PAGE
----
Ok, here’s how I see things. Design is not dead. Design wasn’t needed in the first place. It came as a natural occurrence in our capitalist systems, and evolved following the thinking strategies of ruling systems and the circumstances it creates. Thus, design became a way of expressing an idea, a way of thinking; but that’s not the case in our days. In the midst of our ever-growing troublesome society, design became a solution, or more of a problem solver. We have somehow convinced ourselves, in the midst of the hunger and the wars and every other atrocity present on this forsaken planet, we have convinced ourselves that design can save the world. I do not have the complete information to negate this completely, but for the most part, design is solving nothing but making us even lazier, even more comfortable and even more oblivious about what is happening around us ( again, hold your horses, it may be doing some good, some).

Design should never become a way of life; design should remain a profession, maybe a hobby (if you’re as frustrated as we are with the design studios and firms, with clients or with designers-wannabe), But make it a way of life, and it will consume every bit of your existence. You start fighting wars that only exist in your head, you start seeing the world as nothing but a series of ugly visual after another; you take it to the extreme and design will make you question the purpose of your existence, you’ll start asking questions because that’s what design forces you to do. Design will eat up your soul, so leave it as a profession and next time you go eat out, please try not to turn over the placemat because it’s ugly, ‘cause really, who is to say what is good design? And who is to say what is beautiful? And haven’t both their standards contradicted each other over time?

Now, let’s talk shwai about that last post. Honestly, and with all the love I have for Admin I and his lovely chest hair, I have to disagree for the most part. Design is not a tool, it is a concept, an idea while illustration and literature are merely mediums to get this idea across, just like collages and just like photography and photoshop-ed manipulated images. As long as your idea gets across, without the usage of cheap vectors, a designer can choose whatever media he/she desires. One of the fundamental things I have learned and deeply agree on, is that for the most part, you analyze what you want to say and you choose the tool you want to use to get your idea across accordingly.

Design has been butchered, yes, but isn’t design just a big umbrella that covers all the tools that are used to get your idea across. In the end, design is an idea, nothing more nothing less and it should not be taken more seriously than that. If we become a master at a certain tool, then we are labeled as such, our society is founded on labels so it’s a natural consequence. In the end, we are designers with as much tools as we allow ourselves to experiment with. I’m a Brofessional, and you guys take me way too seriously.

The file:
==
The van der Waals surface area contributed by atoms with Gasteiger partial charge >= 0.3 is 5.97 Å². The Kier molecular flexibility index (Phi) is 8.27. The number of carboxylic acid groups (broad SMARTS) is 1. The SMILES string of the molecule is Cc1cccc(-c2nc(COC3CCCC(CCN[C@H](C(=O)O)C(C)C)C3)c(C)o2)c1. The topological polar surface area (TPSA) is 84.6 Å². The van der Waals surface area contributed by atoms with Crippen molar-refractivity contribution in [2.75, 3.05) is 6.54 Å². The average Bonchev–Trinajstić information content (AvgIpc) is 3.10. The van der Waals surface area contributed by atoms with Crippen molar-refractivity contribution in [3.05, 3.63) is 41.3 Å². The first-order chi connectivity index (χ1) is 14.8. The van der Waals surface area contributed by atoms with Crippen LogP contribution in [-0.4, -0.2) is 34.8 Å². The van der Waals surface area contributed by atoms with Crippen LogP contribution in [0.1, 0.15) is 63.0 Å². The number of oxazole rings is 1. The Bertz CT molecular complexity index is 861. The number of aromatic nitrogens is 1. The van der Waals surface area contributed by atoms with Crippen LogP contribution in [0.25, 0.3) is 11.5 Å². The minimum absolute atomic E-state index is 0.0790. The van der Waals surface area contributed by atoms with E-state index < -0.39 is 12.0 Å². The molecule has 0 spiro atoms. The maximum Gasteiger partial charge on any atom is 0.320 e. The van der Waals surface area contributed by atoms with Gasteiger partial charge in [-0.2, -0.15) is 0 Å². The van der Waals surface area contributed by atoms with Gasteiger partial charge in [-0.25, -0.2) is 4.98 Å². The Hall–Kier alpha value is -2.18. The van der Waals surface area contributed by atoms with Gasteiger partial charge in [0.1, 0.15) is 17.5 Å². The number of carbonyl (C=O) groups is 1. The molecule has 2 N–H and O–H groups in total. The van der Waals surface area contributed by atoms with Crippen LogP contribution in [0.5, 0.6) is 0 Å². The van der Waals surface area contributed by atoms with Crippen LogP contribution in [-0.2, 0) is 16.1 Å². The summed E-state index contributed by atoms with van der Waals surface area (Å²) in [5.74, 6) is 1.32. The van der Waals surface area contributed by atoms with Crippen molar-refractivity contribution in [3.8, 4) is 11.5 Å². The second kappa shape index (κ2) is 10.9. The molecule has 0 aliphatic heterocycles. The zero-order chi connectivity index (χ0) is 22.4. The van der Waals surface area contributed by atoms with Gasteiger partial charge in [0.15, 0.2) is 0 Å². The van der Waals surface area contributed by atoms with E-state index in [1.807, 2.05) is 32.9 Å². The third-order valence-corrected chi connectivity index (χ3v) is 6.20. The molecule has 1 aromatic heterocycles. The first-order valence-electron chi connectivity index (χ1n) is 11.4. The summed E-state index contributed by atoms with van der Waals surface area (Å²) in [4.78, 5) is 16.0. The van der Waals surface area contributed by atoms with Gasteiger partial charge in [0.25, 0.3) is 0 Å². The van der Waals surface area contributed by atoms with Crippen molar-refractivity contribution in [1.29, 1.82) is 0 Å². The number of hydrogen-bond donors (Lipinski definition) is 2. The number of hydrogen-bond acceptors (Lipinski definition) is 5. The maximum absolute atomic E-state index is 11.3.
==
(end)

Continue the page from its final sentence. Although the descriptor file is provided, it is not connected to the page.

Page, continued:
BLA BLA BLA

Maybe I should tell you why I decided to drop the ‘admin’, or maybe not.

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Beirut Designers’ Week and a beneficial confusion

By Admin I: in the land of grandiose schizophrenia, everything is split between a hypothetical reality and a dose of underground, you know the usual split between classes, economically and culturally. This time the split is within one design field, and it all started when someone decided to copycat a whole event, but redirect it to fit the mindset of a Zaitunay Bay clientele (sorry but I have to mention how irrelevant is that alternative word for Zaytouneh).

So Beirut Design Week (the official version that we reviewed last year 01 02 03) proved successful; the week was going crazy, full with events, talks, workshops and more. The other sign of success is this year’s copycat, Beirut Designers Week. Let’s bluntly state it: you, whoever you are, cannot rip off a name, confuse people and do an event for this city’s ‘tantes Ashrafieh/Verdun’ audience, because as stated in your press release on Ragmag’s website: “What truly distinguishes Beirut Designers’ Week is its unique setup on the lower promenade of Zaitunay Bay with stands placed between the restaurants and the cafes, ensuring maximum visibility to our exhibitors”. DESIGN CANNOT EXIST BETWEEN CAFES, IN AN OUTDOOR MALL. IT CANNOT *gets a knife and kills himself*

So, dear wannabes, design goes a bit beyond stands at the bay, hand-crafters exhibiting their pinterest-stolen bags and ribbon-cutting ceremonies. Last year, ‘The MENA design research center’ struggled financially and logistically to organise a week that managed to show real design (still, we had to bash them). Those efforts should not by any chance open wide doors for an event that lacks the very basic elements of a successful design week, starting from the amateur poorly made visuals, the location, the press release and the mere fact that it’s a hasty plagiarised identity all in all.

The ‘real’ BDW13 will take place from June 24 till June 30.

BR is boycotting the ‘made in Taiwan’ version, because all we need is less hypocrisy.

Questioning “Graphic” Design 04. 03 02 01

On Design atheism